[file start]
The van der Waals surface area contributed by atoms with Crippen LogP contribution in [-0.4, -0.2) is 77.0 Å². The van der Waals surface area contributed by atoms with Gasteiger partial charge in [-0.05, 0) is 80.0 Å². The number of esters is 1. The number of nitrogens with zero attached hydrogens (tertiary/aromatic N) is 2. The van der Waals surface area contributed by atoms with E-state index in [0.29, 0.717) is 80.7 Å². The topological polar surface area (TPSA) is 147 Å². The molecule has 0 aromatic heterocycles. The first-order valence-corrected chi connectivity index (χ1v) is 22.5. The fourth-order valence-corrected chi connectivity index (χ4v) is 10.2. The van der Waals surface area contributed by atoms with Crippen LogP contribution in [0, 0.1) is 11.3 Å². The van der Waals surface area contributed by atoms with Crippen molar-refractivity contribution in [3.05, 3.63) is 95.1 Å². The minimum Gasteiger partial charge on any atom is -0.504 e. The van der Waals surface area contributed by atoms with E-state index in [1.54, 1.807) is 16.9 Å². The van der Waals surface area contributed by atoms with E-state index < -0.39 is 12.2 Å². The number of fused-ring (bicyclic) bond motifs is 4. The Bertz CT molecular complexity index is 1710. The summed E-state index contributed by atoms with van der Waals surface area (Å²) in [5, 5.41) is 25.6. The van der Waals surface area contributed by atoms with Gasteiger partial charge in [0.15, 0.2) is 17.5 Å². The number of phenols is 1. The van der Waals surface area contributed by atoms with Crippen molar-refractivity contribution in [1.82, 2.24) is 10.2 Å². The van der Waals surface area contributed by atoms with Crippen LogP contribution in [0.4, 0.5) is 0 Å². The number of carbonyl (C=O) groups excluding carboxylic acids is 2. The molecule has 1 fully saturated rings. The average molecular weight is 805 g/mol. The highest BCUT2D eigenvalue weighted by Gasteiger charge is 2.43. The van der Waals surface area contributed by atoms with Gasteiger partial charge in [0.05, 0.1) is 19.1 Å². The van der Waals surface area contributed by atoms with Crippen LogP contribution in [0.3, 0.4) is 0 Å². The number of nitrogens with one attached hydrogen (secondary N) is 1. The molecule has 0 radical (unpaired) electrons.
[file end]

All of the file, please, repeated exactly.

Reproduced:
The van der Waals surface area contributed by atoms with Crippen LogP contribution in [-0.4, -0.2) is 77.0 Å². The van der Waals surface area contributed by atoms with Gasteiger partial charge in [-0.05, 0) is 80.0 Å². The number of esters is 1. The number of nitrogens with zero attached hydrogens (tertiary/aromatic N) is 2. The van der Waals surface area contributed by atoms with E-state index in [0.29, 0.717) is 80.7 Å². The topological polar surface area (TPSA) is 147 Å². The molecule has 0 aromatic heterocycles. The first-order valence-corrected chi connectivity index (χ1v) is 22.5. The fourth-order valence-corrected chi connectivity index (χ4v) is 10.2. The van der Waals surface area contributed by atoms with Crippen LogP contribution in [0, 0.1) is 11.3 Å². The van der Waals surface area contributed by atoms with Crippen molar-refractivity contribution in [3.05, 3.63) is 95.1 Å². The minimum Gasteiger partial charge on any atom is -0.504 e. The van der Waals surface area contributed by atoms with E-state index in [1.54, 1.807) is 16.9 Å². The van der Waals surface area contributed by atoms with E-state index < -0.39 is 12.2 Å². The number of fused-ring (bicyclic) bond motifs is 4. The Bertz CT molecular complexity index is 1710. The summed E-state index contributed by atoms with van der Waals surface area (Å²) in [5, 5.41) is 25.6. The van der Waals surface area contributed by atoms with Gasteiger partial charge in [0.15, 0.2) is 17.5 Å². The number of phenols is 1. The van der Waals surface area contributed by atoms with Crippen molar-refractivity contribution in [1.82, 2.24) is 10.2 Å². The van der Waals surface area contributed by atoms with Crippen LogP contribution in [0.4, 0.5) is 0 Å². The number of carbonyl (C=O) groups excluding carboxylic acids is 2. The molecule has 1 fully saturated rings. The average molecular weight is 805 g/mol. The highest BCUT2D eigenvalue weighted by Gasteiger charge is 2.43. The van der Waals surface area contributed by atoms with Gasteiger partial charge in [0.05, 0.1) is 19.1 Å². The van der Waals surface area contributed by atoms with Crippen LogP contribution in [0.3, 0.4) is 0 Å². The number of nitrogens with one attached hydrogen (secondary N) is 1. The molecule has 0 radical (unpaired) electrons.